Wrap Spring Clutches
Thomsonis a supplier of wrap spring clutches (Deltran brand) and also a major supplierof gearheads (Micron brand). The company recently took advantage of itscapabilities in these two areas to integrate a wrap spring clutch and gearhead intoa single enclosure to provide a complete row control solution for planter OEMs.

Thebasic wrap spring clutch consists of three elements: an input hub, an outputhub and a spring whose inside diameter is slightly smaller than the outsidediameter of the two hubs. In its basic form, the wrap spring clutch operates asan overrunning clutch. When the input hub is rotated, the spring wraps down toengage the two hubs. If the input is stopped or reversed, the spring unwraps torelease the output hub, allowing the load to overrun. The greater the force ofrotation, the more tightly the spring grips the hubs. The torque capacity ofthe spring clutch is a direct function of the diameter of the hub and thetensile strength of the spring.


Theaddition of a stop collar and a control tang on the spring lets the output hubstart and stop while the input hub spins. Stop collars come with one or morestops, up to 24/rev or 15 degrees between stops. The control tang anchors tothe stop collar, which surrounds the spring and hubs. An external mechanismengages a lug on the stop collar OD. Halting the collar unwraps the spring andreleases the output hub. The arrangement applies no braking to the output hub.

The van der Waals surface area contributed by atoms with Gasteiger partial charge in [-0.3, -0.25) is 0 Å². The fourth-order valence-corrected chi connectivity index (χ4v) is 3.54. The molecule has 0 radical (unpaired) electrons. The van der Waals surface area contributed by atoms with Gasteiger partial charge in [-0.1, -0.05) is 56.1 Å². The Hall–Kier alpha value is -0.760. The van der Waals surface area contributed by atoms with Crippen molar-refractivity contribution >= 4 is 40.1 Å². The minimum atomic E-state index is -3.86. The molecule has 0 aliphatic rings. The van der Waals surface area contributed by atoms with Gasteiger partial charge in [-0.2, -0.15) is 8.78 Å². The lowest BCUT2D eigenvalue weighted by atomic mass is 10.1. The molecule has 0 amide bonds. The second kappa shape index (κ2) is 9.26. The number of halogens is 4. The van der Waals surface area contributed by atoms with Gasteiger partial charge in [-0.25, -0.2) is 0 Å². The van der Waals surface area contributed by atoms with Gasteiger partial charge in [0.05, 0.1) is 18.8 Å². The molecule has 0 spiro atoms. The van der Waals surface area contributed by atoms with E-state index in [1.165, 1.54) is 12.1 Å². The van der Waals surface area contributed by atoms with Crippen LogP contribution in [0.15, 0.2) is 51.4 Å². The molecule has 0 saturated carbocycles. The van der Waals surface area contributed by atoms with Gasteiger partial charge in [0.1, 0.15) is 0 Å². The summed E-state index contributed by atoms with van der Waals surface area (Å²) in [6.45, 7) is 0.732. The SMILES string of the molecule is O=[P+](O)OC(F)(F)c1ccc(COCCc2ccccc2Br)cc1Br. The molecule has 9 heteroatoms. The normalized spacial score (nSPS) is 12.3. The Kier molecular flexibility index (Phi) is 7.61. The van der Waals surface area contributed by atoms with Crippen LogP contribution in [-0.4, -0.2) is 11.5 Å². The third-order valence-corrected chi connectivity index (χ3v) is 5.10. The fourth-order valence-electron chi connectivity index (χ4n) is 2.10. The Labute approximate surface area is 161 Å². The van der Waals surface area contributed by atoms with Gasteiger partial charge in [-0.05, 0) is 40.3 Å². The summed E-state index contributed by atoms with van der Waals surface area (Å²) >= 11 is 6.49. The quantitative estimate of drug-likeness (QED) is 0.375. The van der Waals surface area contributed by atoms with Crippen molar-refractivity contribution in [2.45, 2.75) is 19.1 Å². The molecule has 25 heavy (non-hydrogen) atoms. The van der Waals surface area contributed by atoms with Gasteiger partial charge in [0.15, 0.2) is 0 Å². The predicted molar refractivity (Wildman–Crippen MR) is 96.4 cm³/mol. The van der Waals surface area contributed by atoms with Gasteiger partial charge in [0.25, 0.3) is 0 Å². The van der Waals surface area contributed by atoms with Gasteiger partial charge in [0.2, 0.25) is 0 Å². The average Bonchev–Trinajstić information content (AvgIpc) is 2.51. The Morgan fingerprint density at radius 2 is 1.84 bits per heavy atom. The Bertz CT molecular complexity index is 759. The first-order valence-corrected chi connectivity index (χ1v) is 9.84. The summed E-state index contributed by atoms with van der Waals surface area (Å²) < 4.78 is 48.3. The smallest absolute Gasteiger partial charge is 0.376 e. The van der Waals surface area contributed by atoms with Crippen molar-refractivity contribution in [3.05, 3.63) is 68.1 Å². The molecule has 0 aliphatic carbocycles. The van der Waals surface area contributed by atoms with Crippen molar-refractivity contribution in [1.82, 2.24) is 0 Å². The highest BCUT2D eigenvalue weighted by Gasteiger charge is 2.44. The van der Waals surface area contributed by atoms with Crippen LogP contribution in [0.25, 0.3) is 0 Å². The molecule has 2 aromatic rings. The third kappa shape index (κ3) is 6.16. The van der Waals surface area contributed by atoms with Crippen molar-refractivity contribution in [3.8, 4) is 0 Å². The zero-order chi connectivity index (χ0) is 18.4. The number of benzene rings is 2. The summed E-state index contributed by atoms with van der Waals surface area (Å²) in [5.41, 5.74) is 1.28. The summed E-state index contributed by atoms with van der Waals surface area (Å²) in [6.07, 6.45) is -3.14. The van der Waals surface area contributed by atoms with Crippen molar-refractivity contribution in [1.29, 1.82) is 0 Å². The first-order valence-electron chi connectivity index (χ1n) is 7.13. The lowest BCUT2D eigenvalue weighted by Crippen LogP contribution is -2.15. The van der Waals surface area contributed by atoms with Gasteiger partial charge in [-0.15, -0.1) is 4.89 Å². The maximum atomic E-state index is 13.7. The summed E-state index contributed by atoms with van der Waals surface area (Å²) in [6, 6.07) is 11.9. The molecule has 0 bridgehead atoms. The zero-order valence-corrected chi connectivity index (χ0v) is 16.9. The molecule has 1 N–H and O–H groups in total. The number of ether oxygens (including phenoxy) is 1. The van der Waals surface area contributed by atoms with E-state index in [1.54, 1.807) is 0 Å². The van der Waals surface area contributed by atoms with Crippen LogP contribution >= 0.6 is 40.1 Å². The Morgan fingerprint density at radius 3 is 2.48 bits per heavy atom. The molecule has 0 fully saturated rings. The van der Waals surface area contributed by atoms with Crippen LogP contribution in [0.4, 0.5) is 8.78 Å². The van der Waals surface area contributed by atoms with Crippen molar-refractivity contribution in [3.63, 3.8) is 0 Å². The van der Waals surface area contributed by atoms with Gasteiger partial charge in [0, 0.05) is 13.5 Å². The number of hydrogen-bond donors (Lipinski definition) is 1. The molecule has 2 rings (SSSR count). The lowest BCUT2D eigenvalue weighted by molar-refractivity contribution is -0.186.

Wrapspring clutches provide several advantages in planter row control applications.For example, wrap spring clutches are considerably lighter and smaller, andrequire only 1/10 to 1/5 of the power of a friction clutch for a given amountof torque. Wrap spring clutches also provide faster response than frictionclutches by rapidly syncing up loads with the drive motor within a predictabletime or rotation angle. Unlike friction

clutches that can slip under certainconditions,  wrap-spring clutches won't slip when engaged. The reverse logic approachneeded for this application was developed by modifying a standard wrap spring clutchso that it is normally engaged and only disengages when the control tang isactivated.

User ROI
Theability to shut off individual rows can generate substantial cost savings. Atypical planter working on corn acres plants 12 to 20 seeds per sec per row,representing a cost of about 50 cents per sec for a 12 row planter. Someestimate that the ability to individually control rows based on a coverage mapand GPS data can provide savings of over $2,000 compared to a planter withoutswath control, and just under $1,000 compared to a planter with manual swathcontrol on an approximately 1,400 acre operation. Some estimate that yieldimprovements are closer to $4,000 in value compared to the planter withoutswath control, and around $1,500 compared to the planter with manual swathcontrol.

Clint Trenor is global accountmanager, John Pieri is Deltran product line manager and Mike Leone is seniorapplications engineer at Thomson Industries Inc.

Formore information, visit: www.thomsonlinear.com.